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US Supreme Court to hear Texas state Senate redistricting case

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The U.S. Supreme Court agreed on Tuesday to hear a challenge brought by conservatives to Texas state Senate redistricting maps that they say violate the U.S. Constitution’s guarantee of “one person-one vote.”

The challengers, backed by various conservative groups, say the districts signed into law in 2013 do not equally distribute voters because they are based on total population of each district. Some of the districts include large populations of Hispanic non-citizens who are not eligible to vote.

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The districts were initially imposed by court order ahead of the 2012 elections but were later adopted by the Republican-led state legislature and signed into law by Governor Rick Perry, a Republican, in 2013.

The challengers, voters Sue Evenwel and Edward Pfenninger, claim the districts violate the U.S. Constitution guarantee of equal protection under the law because they are at odds with the principle of “one person, one vote.”

Evenwel and Pfenninger are backed by the Project on Fair Representation, a conservative group that has a history of challenging laws that take race into account.

They say that in the districts where they live, which have a high proportion of people eligible to vote, their vote has less weight than it would in districts with a low proportion of potential voters.

The court will hear oral arguments in the case in its next term, which starts in October and ends in June 2016.

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The case is Evenwel v. Abbot, U.S. Supreme Court, 14-940.


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BUSTED: Devin Nunes is hiding how he’s paying for all his frivolous lawsuits — which could land him in more trouble

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On Saturday, the Fresno Bee dived into a lingering question: How does Rep. Devin Nunes (R-CA) pay for all the lawsuits he is filing against journalists, satirists, and political critics?

"Nunes, R-Tulare, has filed lawsuits against Twitter, anonymous social media users known as Devin Nunes' Cow and Devin Nunes' Mom, a Republican political strategist, media companies, journalists, progressive watchdog groups, a political research firm that worked for Hillary Clinton’s 2016 campaign and a retired farmer in Nunes’ own district," noted the Bee.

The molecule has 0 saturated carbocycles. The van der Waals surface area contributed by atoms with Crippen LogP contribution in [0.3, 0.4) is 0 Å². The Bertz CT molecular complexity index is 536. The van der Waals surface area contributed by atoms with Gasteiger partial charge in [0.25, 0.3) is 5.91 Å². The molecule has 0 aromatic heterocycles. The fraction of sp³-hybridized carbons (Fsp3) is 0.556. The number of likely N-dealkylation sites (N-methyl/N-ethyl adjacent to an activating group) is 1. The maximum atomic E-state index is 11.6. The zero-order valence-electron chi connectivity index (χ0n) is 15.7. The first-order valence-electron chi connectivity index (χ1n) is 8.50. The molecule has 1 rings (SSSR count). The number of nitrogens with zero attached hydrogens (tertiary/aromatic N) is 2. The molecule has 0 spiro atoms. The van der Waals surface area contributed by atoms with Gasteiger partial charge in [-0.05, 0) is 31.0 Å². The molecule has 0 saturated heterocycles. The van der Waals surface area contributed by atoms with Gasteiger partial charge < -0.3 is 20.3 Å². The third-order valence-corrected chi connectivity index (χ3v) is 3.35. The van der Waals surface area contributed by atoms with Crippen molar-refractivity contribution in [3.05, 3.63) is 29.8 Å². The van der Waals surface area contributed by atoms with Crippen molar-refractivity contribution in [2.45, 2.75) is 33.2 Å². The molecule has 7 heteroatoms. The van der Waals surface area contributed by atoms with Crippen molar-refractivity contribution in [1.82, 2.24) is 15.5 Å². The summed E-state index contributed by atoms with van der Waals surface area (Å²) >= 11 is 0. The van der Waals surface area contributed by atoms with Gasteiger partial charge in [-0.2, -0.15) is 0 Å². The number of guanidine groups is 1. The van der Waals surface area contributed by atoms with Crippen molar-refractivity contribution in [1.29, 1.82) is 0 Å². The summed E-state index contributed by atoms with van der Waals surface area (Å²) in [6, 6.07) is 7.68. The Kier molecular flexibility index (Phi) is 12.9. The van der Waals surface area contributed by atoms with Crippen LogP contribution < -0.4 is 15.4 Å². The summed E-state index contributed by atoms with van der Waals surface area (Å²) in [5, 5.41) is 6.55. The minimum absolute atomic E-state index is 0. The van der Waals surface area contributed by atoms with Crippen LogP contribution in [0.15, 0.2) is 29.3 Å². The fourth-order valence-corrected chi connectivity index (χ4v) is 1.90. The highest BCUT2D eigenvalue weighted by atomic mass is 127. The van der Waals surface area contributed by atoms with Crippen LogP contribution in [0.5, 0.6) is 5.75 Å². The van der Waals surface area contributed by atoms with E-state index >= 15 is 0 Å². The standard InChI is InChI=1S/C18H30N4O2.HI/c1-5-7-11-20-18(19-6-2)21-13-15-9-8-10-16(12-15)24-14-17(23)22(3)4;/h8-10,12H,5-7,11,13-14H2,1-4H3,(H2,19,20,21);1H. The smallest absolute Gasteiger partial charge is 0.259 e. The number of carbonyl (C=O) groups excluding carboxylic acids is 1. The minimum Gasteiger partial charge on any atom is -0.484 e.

These lawsuits were mainly filed in Virginia — a state with very loose laws against so-called "SLAPP suits," or meritless lawsuits intended to drown people in legal expenses in retaliation for expressing political opinions. Nunes was assisted in these suits by Steven Biss, a Virginia attorney, and yet except for the suit against the retired farmer, there is no clear record in Nunes' FEC reports of how he paid for the suits.

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Trump brings up Brett Kavanaugh in rage tweet at Democrats about coming impeachment trial

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On Saturday, President Donald Trump brought up Supreme Court Justice Brett Kavanaugh in a bizarre rant against the "Radical Left, Do Nothing Dems" and his anger over the direction of the impeachment process:

After watching the disgraceful way that a wonderful man, @BrettKavanaugh, was treated by the Democrats, and now seeing first hand how these same Radical Left, Do Nothing Dems are treating the whole Impeachment Hoax, I understand why so many Dems are voting Republican!

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McConnell’s impeachment collusion admission handed the Democrats a powerful new weapon to damage the president

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Mitch McConnell's admission on Fox News that he is working behind the scenes with the White House to stack the Senate impeachment trial gives Democrats a potent weapon against the GOP, wrote Greg Sargent and Paul Waldman in the Washington Post.

"If Democrats play their procedural cards right, they can pressure Republicans to allow for a much fairer and more open trial that could actually produce new revelations — and if they refuse, extract a political price for it," they wrote.

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